For years, anti-cannabis advocates have warned that legalization and regulation of the herb would lead to a dramatic increase among teens. But a massive report released earlier this week by the Substance Abuse and Mental Health Services Administration and the Centers for Disease Control and Prevention suggests that is simply not the case.
The CDC study is chockfull of fascinating data, but the key takeaway shows that more Americans are consuming marijuana and that fewer are abusing the substance, still considered a Schedule I drug by the federal government.
Almost 900,000 respondents to the National Survey on Drug Use and Health, an annual federal survey of substance use.
A closer look at the CDC data shows:
- Marijuana use (described as consumption in the past month) is up 35 percent since 2002.
- Americans 12 and older reporting cannabis abuse is 1.6 percent, down from 1.8 percent in 2002.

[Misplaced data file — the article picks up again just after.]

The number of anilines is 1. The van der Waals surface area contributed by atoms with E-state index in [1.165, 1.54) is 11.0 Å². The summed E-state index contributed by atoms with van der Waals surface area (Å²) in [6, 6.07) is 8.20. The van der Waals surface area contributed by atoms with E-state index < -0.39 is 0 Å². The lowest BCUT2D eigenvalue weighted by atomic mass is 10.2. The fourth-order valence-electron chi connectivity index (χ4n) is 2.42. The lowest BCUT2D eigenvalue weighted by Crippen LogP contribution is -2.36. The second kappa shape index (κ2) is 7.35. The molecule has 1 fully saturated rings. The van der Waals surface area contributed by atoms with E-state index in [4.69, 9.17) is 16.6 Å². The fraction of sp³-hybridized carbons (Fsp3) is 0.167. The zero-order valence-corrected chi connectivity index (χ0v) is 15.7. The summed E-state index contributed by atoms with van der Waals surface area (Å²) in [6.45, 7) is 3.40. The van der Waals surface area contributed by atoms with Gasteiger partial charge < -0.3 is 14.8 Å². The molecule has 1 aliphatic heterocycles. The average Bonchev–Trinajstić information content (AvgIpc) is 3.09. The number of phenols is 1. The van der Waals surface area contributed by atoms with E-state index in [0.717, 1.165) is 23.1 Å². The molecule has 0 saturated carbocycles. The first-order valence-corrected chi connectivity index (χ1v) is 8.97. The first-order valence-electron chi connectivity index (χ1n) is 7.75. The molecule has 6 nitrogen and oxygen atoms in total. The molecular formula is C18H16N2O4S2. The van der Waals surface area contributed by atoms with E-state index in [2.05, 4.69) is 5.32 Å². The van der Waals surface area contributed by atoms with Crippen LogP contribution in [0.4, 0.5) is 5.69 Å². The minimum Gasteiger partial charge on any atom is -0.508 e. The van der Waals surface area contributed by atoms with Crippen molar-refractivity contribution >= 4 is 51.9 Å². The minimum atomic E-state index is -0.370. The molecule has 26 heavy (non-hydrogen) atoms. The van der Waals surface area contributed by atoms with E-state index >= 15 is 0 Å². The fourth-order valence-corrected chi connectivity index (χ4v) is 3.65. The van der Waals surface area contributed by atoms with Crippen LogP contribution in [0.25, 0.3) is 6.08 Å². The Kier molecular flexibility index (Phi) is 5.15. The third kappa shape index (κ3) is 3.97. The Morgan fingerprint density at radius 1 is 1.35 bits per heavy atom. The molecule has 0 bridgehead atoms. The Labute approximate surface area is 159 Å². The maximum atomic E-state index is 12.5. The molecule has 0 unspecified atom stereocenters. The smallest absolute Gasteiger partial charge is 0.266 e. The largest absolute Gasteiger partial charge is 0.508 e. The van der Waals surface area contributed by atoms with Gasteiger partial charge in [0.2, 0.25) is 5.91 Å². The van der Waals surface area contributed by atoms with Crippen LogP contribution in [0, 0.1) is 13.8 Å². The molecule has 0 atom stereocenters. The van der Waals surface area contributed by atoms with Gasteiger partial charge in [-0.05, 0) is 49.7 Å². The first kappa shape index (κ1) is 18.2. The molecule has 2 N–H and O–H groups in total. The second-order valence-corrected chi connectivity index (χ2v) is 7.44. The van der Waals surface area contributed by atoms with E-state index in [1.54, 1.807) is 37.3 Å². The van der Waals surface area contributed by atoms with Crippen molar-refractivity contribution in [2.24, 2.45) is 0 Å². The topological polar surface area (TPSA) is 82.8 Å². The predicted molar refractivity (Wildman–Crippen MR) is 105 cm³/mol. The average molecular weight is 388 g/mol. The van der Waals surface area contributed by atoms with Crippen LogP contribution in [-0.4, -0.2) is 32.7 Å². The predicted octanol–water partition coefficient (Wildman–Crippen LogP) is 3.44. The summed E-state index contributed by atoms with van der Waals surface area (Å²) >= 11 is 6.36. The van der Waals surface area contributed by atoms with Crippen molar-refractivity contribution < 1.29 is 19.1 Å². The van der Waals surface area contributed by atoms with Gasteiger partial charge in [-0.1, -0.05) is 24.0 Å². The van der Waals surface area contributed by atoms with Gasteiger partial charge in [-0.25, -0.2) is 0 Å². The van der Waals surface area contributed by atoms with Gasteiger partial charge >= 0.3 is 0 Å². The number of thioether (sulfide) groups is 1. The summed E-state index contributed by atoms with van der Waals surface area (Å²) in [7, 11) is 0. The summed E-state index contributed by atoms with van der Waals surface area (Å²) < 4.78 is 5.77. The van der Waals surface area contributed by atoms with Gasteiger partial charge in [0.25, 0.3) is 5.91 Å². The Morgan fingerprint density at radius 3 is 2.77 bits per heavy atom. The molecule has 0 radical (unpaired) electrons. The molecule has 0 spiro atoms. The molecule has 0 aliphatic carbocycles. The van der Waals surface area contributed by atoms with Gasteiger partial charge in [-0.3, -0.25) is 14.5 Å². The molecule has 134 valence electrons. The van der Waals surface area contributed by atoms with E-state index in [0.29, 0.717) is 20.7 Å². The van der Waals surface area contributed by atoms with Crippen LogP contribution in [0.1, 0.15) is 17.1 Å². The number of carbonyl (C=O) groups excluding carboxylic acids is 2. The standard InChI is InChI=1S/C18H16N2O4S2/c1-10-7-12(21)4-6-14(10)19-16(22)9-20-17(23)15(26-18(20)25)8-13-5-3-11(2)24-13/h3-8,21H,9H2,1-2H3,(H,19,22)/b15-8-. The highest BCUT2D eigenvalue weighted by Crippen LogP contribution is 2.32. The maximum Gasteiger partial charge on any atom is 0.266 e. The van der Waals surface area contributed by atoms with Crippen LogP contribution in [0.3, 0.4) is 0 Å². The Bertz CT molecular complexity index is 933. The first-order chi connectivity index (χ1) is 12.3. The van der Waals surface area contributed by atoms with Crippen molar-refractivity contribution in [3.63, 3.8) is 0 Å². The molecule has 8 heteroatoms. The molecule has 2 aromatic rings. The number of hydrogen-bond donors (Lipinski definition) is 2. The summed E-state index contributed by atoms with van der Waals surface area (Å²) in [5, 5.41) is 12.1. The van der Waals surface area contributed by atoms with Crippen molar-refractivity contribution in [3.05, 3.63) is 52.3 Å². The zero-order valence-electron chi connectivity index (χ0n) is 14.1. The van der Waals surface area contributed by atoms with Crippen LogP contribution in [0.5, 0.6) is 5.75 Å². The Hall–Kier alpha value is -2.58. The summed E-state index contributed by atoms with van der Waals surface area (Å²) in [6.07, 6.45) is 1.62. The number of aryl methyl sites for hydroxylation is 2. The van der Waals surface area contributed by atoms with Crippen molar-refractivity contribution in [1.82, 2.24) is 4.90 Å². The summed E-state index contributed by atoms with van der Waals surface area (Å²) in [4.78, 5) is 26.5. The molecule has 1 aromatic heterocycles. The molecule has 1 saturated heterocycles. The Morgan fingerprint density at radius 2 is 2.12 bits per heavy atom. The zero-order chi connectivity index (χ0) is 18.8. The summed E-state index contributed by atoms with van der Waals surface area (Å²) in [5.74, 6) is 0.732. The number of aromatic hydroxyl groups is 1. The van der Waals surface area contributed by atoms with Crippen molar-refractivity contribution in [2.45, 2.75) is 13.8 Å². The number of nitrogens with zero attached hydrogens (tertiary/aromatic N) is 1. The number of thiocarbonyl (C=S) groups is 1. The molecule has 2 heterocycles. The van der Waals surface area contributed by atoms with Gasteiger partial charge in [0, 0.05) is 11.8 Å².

- For teens, the percentage of abuse is down 37 percent.
- For young adults, the percentage of abuse is down 18 percent.
- Teen report that “easy access” to marijuana is down 13 percent.
- Consumption among 12-to-17 year olds fell from 2.4 percent in 2002 to 1.6 percent in 2014.
- Americans seeing “no risk” of using marijuana monthly doubled, from 10 percent in 2002 to 19.9 percent in 2014 .
- Since 2002, marijuana use among Americans age 45 to 54 has jumped by nearly 50 percent.
- Among those ages 55 to 64, it’s jumped by a whopping 455 percent.
For more on this week’s data, read these two stories from Christopher Ingraham of The Washington Post:
- CDC: More people are using marijuana, but fewer are abusing it
- Middle-aged parents are now more likely to smoke weed than their teenaged kids